|Share page||Visit Us On FB|
I. § 23.] MUSICAL AND NON-MUSICAL SOUNDS. 47
original disturbing force has to set a constantly increasing number of air-particles into motion, it can only do so by correspondingly shortening the distances through which the individual particles move, i.e. by diminishing their extent of vibration. Accordingly when Sound-waves spread out freely in all directions, the further any given air-particle is from the point at which the sound originated, the smaller will be the extent of the vibration into which it will be thrown when the waves reach it.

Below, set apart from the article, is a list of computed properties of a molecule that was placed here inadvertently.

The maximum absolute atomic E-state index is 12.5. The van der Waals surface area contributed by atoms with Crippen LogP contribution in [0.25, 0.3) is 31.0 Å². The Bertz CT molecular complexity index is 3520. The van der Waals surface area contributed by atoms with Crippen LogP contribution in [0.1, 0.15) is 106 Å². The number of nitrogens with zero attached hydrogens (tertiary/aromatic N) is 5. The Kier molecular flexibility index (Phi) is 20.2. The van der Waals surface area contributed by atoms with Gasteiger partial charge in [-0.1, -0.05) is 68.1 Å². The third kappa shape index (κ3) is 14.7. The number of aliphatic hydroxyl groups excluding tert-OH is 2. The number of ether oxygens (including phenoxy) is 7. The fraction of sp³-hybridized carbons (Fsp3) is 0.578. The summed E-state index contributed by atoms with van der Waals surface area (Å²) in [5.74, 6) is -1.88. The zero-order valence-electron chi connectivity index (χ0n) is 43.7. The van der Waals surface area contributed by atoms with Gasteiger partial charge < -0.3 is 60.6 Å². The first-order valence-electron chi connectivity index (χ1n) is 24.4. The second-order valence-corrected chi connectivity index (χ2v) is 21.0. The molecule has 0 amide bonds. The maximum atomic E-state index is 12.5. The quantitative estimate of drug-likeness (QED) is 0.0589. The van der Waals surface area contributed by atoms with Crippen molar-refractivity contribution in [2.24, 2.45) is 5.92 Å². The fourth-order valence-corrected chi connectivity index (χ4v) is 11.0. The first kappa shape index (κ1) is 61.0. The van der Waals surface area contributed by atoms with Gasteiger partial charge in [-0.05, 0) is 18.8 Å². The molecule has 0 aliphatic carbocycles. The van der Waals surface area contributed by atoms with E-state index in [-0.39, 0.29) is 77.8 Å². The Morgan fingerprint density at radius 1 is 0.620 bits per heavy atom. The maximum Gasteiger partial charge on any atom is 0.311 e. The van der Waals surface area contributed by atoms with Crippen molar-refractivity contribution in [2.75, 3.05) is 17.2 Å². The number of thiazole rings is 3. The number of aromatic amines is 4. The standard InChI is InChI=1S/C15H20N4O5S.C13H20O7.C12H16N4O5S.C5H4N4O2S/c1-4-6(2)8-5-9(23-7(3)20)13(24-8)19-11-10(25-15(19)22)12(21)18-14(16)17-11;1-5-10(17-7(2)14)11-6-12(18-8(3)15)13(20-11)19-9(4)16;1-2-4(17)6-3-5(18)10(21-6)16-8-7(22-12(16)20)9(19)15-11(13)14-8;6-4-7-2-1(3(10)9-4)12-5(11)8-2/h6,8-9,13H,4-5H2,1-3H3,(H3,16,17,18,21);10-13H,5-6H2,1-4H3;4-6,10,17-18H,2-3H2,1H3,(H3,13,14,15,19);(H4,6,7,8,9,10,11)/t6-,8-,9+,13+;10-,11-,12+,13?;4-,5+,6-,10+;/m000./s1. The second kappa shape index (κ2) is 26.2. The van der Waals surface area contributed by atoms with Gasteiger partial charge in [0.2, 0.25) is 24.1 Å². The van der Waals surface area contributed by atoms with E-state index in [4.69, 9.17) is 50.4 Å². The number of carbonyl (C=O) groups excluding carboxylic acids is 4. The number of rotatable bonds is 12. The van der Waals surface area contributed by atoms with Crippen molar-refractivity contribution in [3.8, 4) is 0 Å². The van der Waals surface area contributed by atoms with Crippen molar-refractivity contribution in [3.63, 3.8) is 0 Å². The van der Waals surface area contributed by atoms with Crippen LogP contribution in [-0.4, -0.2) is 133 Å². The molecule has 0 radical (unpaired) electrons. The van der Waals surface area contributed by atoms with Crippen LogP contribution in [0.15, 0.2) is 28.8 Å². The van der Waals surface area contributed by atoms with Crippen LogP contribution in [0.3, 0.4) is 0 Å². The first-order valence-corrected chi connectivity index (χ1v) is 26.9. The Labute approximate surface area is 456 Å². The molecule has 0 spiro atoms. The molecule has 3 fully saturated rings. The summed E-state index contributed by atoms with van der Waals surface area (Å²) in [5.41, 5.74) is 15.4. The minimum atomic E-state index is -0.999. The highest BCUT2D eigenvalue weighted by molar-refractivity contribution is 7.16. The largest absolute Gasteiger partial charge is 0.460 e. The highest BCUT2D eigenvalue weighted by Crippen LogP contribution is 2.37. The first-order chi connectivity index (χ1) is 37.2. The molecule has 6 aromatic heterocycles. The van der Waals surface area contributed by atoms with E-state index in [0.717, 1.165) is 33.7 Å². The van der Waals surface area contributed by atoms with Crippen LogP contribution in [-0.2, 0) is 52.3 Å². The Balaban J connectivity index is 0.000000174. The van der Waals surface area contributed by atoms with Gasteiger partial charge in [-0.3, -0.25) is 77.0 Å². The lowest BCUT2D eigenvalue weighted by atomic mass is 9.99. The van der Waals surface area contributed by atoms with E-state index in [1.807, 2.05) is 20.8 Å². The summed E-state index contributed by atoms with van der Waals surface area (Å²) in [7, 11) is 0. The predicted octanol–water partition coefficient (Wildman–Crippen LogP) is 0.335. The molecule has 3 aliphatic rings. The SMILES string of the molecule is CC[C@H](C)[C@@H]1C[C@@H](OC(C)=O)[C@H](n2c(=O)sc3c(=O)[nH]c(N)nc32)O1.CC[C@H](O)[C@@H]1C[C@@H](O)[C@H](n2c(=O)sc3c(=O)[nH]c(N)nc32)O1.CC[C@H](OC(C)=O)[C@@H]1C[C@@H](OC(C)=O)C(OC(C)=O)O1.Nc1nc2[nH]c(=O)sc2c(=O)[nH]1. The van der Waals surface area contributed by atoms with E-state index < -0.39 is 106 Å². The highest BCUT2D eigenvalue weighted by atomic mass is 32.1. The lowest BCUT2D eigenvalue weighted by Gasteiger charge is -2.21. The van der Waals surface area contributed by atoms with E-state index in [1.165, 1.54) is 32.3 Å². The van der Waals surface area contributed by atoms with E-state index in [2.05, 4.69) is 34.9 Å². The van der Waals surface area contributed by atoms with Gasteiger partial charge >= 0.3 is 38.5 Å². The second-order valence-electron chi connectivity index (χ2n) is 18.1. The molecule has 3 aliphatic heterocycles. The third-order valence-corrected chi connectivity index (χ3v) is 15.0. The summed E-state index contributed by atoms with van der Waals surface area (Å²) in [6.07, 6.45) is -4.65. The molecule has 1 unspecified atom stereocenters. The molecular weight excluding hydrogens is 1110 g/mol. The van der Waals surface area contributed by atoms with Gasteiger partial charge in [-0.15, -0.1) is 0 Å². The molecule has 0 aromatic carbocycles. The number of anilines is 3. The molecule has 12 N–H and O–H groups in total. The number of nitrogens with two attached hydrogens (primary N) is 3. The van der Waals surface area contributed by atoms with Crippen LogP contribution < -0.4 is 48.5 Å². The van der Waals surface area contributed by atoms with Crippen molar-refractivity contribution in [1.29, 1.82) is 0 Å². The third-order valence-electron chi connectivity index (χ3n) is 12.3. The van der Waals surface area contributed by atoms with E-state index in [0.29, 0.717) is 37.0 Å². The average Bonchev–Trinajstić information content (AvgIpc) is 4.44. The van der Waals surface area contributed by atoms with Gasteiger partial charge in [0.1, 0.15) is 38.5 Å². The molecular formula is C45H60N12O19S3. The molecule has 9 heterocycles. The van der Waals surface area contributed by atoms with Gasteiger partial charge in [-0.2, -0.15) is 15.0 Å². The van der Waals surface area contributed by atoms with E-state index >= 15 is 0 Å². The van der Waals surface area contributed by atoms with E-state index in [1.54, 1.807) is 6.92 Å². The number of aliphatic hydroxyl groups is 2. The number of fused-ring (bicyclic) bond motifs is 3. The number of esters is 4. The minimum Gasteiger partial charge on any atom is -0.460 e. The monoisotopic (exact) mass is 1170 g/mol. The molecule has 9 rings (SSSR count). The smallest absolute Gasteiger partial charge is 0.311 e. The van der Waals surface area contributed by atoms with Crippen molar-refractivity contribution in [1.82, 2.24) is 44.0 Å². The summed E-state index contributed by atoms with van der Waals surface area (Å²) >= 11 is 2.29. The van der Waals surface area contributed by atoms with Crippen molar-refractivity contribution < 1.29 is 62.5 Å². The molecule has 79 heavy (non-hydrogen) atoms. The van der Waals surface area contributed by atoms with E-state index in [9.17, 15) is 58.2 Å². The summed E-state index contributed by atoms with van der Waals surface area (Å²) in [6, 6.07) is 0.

23. Sounds are either musical or non-musical. The vast majority of those ordinarily heard—the roaring of the wind, the din of traffic in a crowded thoroughfare—belong to the second class. Musical sounds are, for the most part, to be heard only from instruments constructed to produce them. The difference between the sensations caused in our ears by these two classes of sounds is extremely well marked, and its nature admits of easy analysis. Let a note be struck and held down on the harmonium, or on any instrument capable of producing a sustained tone. However attentively we may listen, we perceive no change or variation in the sound heard. A perfectly continuous and uniform sensation is experienced as long as the note is held down. If instead of the harmonium we employ the pianoforte, where the sound is loudest directly after the moment